Hundreds ask Penn to move finals online after college bans indoor social gatherings

A petition to “Faculty and Department Chairs at the University of Pennsylvania” calls for the finals to be moved online. Credit: Michelle Gong

A petition calling on Penn to move the finals online in light of the recent spike in COVID-19 cases on campus has garnered more than 500 signatures.

The petition was started last week by an account titled “Anonymous Student” and is directed to “University of Pennsylvania faculty and department chairs.” The University announced Thursday that it will ban all indoor social gatherings for the remainder of the semester following a spike in COVID-19 cases on campus over the past week.

The ban on indoor social gatherings applies to parties, ceremonies and unmasked indoor gatherings, but does not apply to study sessions, performances, indoor meals or final exams Chief Welfare Officer Benoit Dubé told The Daily Pennsylvanian in an interview Thursday night.

The petition calls for final exams for large lectures to be moved online, citing several grievances with the application of the PennOpen Pass self-report system and difficulties with social distancing in classrooms.

“[M]all students who claim to have green passes are often forged or copied or screenshots. When building security doesn’t do a thorough check, there are different ways to get a red pass, such as simply incorrectly reporting your symptoms, ”the petition states.

The petitioner also wrote that the seating positions in most exams for large classes only allow about two feet of space between students.

University spokesman Stephen MacCarthy told the DP that the increase in positive COVID-19 cases in the Penn population is mainly linked to social gatherings inside. He added that there are still no documented cases of transmission in the classroom or in the workplace where people are masked.

“With almost 95% of the undergraduate population having taken tests in the past two weeks, we have our highest level of compliance with the bi-weekly testing requirement as we move on to final exams,” MacCarthy wrote in a press release emailed to the DP. “Public health and safety remains our top priority and we will continue to monitor any new development. ”

According to Dubé, 133 community members tested positive between December 6 and 8, more than the total of 120 cases the week before. The vast majority of the new cases – most of whom were undergraduates – were linked to parties and other large indoor social gatherings.

Junior engineer Arjun Shukla said he signed the petition because he had three in-person exams this semester and was concerned about the potential spread of COVID-19 by passing them.

Shukla, from India, has not returned home to see his family for a year. He plans to return home during the winter break, but with the outbreak of COVID-19 cases in Penn, he is concerned about bringing the virus back to his family in India.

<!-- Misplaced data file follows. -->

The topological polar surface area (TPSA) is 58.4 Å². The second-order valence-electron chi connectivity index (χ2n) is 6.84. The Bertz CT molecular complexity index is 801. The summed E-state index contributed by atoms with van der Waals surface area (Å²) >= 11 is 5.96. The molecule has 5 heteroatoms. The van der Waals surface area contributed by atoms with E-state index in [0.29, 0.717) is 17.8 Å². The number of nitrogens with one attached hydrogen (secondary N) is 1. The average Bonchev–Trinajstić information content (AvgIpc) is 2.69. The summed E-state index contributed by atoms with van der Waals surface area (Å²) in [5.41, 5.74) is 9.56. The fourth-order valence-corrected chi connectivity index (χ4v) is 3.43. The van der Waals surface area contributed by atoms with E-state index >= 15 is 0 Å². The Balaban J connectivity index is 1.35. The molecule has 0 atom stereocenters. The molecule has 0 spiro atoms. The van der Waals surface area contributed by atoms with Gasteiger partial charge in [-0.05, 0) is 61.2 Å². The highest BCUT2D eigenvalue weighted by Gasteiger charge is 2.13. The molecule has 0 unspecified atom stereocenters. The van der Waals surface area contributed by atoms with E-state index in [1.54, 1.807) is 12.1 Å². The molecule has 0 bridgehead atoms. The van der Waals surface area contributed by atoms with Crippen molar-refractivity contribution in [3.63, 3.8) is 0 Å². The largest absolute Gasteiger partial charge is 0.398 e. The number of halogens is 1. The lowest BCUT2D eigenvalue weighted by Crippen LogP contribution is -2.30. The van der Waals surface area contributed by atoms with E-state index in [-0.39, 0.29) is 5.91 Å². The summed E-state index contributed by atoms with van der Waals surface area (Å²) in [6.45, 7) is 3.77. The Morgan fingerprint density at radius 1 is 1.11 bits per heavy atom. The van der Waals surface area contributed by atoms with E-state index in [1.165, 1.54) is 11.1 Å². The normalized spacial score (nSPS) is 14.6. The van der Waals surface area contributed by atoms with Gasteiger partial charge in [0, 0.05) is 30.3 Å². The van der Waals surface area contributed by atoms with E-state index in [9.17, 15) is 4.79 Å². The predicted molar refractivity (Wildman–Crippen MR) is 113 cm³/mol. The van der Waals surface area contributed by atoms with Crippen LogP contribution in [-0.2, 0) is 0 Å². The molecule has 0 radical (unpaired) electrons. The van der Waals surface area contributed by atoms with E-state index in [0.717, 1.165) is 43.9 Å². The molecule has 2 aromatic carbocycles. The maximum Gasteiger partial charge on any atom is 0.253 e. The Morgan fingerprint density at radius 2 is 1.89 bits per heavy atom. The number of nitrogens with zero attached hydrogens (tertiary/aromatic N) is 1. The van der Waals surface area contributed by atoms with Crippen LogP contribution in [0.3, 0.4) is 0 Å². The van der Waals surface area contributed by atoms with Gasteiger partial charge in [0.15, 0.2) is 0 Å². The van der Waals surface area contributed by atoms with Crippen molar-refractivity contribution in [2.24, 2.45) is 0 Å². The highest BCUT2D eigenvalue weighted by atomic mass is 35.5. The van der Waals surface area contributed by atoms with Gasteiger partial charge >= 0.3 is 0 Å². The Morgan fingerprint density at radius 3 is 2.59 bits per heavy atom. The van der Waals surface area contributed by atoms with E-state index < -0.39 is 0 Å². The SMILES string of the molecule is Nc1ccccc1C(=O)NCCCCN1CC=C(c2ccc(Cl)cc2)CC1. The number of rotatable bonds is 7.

“Penn has already taken the liberty of shutting down in-person social events lately,” Shukla said. “I think they should really be completely transparent and go all the way and also make sure that all other activities are also fully online, in order to minimize the number of cases that could potentially come up.”

College sophomore Charlie Schumer echoed Shukla’s sentiments. Although Schumer does not have any in-person exams this semester, he said he signed the petition due to his concerns about the spread of COVID-19, especially for students planning to return home for the summer vacation. winter that need a negative test.

Like Schumer, College junior Adedotun Bello said that while he does not have in-person exams for major lectures, he was concerned that those in-person exams could help the spread of COVID-19 on campus. Bello said several of his friends who are in larger conference classes have noted that distancing is often not possible and that mask policies are not always enforced.

Bello added that he thinks it’s especially important to keep COVID-19 cases low as people prepare to go home at the end of the semester, given that students could potentially pass on the disease. viruses to immunocompromised family members when traveling.

Schumer is concerned that students who miss in-person exams due to COVID-19 exposure or a positive test may now be required to take the in-person exam at the start of the spring semester if an online final is not not an option.

“I think it was a choice that was not made in the best interests of the students,” Schumer said.

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